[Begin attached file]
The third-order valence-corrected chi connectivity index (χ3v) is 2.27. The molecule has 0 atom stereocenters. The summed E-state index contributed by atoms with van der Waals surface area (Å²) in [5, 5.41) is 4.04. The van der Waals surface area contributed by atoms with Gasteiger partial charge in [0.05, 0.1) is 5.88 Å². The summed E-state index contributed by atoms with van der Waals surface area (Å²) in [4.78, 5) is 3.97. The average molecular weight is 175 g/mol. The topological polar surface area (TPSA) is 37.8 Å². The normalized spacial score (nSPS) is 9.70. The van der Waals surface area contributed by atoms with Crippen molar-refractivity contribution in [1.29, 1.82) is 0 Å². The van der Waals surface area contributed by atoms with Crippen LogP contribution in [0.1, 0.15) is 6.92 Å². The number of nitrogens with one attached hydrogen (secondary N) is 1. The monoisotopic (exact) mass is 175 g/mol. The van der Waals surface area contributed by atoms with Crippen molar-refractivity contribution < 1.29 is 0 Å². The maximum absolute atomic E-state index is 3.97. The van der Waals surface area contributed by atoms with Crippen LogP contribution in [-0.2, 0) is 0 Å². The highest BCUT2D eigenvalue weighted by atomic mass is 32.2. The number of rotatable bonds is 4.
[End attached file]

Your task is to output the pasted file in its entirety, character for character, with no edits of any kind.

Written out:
The third-order valence-corrected chi connectivity index (χ3v) is 2.27. The molecule has 0 atom stereocenters. The summed E-state index contributed by atoms with van der Waals surface area (Å²) in [5, 5.41) is 4.04. The van der Waals surface area contributed by atoms with Gasteiger partial charge in [0.05, 0.1) is 5.88 Å². The summed E-state index contributed by atoms with van der Waals surface area (Å²) in [4.78, 5) is 3.97. The average molecular weight is 175 g/mol. The topological polar surface area (TPSA) is 37.8 Å². The normalized spacial score (nSPS) is 9.70. The van der Waals surface area contributed by atoms with Crippen molar-refractivity contribution in [1.29, 1.82) is 0 Å². The van der Waals surface area contributed by atoms with Crippen LogP contribution in [0.1, 0.15) is 6.92 Å². The number of nitrogens with one attached hydrogen (secondary N) is 1. The monoisotopic (exact) mass is 175 g/mol. The van der Waals surface area contributed by atoms with Crippen molar-refractivity contribution < 1.29 is 0 Å². The maximum absolute atomic E-state index is 3.97. The van der Waals surface area contributed by atoms with Crippen LogP contribution in [-0.2, 0) is 0 Å². The highest BCUT2D eigenvalue weighted by atomic mass is 32.2. The number of rotatable bonds is 4.